Collision course set for Subway Series

Think of it in seismic terms: matter versus anti-matter, the Yankees home run-hitting monolith against the Mets’ air-tight pitching staff. The war from 60 feet, six inches has been waged for generations, but this one, in particular, might be compelling enough to make New York stand still for a weekend.

If nothing else, it’s the perfect litmus test for two teams that are more than on a roll — they’ve been surreal.

The Mets just finished off a sweep of the Orioles that was breathtaking for their fans and unsettling for the rest of the National League. The respected Baltimore offense — sixth-ranked in the American League — didn’t score its first run until the 26th inning of the three-game series. That snapped a streak of 29 scoreless innings by Mets’ pitchers, who are atop the NL this month with a 2.86 ERA.

So what could be a better stress-test than to pit the Mets’ arms against a lineup that’s driven by its obsession with home runs? The Yankees lead the majors with 105 HRs, including the four they blasted against the Braves on Wednesday afternoon. The Bombers are currently on a pace to finish with 260 homers, just shy of the single-season all-time record (264), set by the Mariners in 1997.

Of course, it’s fair to say the Yankees are taking full advantage of their launching-pad stadium. For whatever reason, the ballpark’s aerodynamics seem ready to turn every fly ball into potential fence-clearing blast. In 2009, when the new ballpark first opened, meteorologists theorized that wind currents were affected by the presence of the old stadium next door. Not surprisingly, the Yankees found themselves playing in the majors’ No. 1 venue for home run park-factor.

The conditions have calmed down somewhat, now that the old structure was finally demolished. The stadium slipped to No. 3 in HR park factor in 2010, and fell again to No. 4 in 2011. And, surprisingly, the ballpark is only 10th this year.

But every once in a while Yankee Stadium turns in a driving range again, as it did in the Bombers’ 10-5 loss to Atlanta. A total of nine home runs were hit, a record for the new ballpark. Even though the Yankees lost, their long-ball machinery is humming at a terrifying clip.

But that’s still not enough to unsettle the Mets, who are teeming with confidence after shutting down the Orioles. In fact, manager Terry Collins was bold enough to tweak the Yankees, who’ll not only be without their designated hitter all weekend in Flushing, but their secondary asset, as well — Yankee Stadium.

“Our ballpark plays a little bit differently than theirs,” Collins said, later adding, “Yankee Stadium is a great place for their team and their fans; there’s a lot of home runs hit. They can hit them out of here, too; it’s just not quite as easy as it is over there.”

That might be the Mets’ best hope of deconstructing the Yankees’ offense — taking away the long ball factor. The Bombers’ reliance on muscle has reached Biblical proportions this year: They’re 40-13 in games they’ve gone deep and are an even more impressive 29-5 in multi-homer games.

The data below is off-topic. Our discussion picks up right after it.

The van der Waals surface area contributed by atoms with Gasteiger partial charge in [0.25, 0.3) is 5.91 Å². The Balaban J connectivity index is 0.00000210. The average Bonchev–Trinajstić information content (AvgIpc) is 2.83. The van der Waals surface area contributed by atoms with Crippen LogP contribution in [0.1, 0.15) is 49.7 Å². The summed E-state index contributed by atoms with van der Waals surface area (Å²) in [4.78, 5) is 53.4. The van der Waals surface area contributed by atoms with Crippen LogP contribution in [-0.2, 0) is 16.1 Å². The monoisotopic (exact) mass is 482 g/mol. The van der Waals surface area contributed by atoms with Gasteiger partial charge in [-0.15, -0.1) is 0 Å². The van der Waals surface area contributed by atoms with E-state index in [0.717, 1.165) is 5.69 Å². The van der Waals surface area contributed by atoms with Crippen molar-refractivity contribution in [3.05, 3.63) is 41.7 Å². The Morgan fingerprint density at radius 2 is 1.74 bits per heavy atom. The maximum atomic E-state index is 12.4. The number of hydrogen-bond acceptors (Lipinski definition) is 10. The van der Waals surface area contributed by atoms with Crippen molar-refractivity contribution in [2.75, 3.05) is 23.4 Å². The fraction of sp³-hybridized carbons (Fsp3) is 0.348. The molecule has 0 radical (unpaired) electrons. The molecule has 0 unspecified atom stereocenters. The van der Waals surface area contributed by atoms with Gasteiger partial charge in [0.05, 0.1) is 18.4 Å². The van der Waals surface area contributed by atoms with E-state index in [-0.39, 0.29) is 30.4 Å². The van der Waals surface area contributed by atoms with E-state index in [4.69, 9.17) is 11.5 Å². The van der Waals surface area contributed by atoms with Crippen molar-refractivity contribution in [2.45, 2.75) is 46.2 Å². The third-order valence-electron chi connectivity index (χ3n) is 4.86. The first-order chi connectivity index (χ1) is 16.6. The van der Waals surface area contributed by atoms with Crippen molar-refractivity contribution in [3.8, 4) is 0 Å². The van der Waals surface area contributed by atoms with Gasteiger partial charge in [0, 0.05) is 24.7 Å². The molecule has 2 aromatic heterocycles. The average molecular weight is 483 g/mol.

But what happens when the Yankees have to score runs in less imperial fashion? Turns out building rallies step by step — hitting with runners in scoring position — is actually the Bombers’ fatal flaw. They’re batting .218 with RISP, which ranks 27th in the majors.

Joe Girardi admits he has “no explanation” for the dropoff, only that, “(the struggle) will even itself out over time.” But one talent evaluator believes there are two reasons why the Yankees tend to be more vulnerable away from the Bronx.

The first is the swing-for-the-planets mentality. “I don’t see much situational hitting in that lineup,” said the scout. “It’s like they’ve all fallen in love with home runs, which I guess is understandable.”

The other area of concern is Alex Rodriguez, whose decline continues to sap the middle of the order. It’s not just that A-Rod has stopped hitting home runs; he’s no longer even a gap threat.

Rodriguez has only six doubles this year and just one this month. That regression is reflected in an OPS that has fallen each season from 1.067 in 2006 to .965 to .933 to .847 to .823 to .780 this year.

“There is a big gap between where (A-Rod) should be and where he is right now,” Yankees’ hitting coach Kevin Long told Joel Sherman of the New York Post, later adding, “as it stands now, those are alarming numbers.”

In the same conversation, Long admitted A-Rod is no longer a credible threat to hit 40 home runs a year; 30 has become the new normal.

Yet, there’s hardly any panic around the Yankees, either about A-Rod’s metamorphosis into a singles hitter or the imbalance in their run-production. After all, the Bombers have the best record in the American League and recently ran off a 10-game winning streak that finally put them in the same strata as the Rangers.

That’s the storyline of this weekend’s showdown at Citi Field, where the irresistible force meets the unmovable object. And talk about dream theater, R.A. Dickey will be facing CC Sabathia on Sunday night.

That’s why for all his bravado, Collins is fully aware of the damage the Yankees can do. The Mets were swept two weeks ago in the Bronx and the manager is indeed wary once you drill down a few layers, past the hype.

“They’re playing great, as I know, but it’s a great challenge,” Collins said. “With the guys (they’re) throwing at us, our guys are going to have to step up.”

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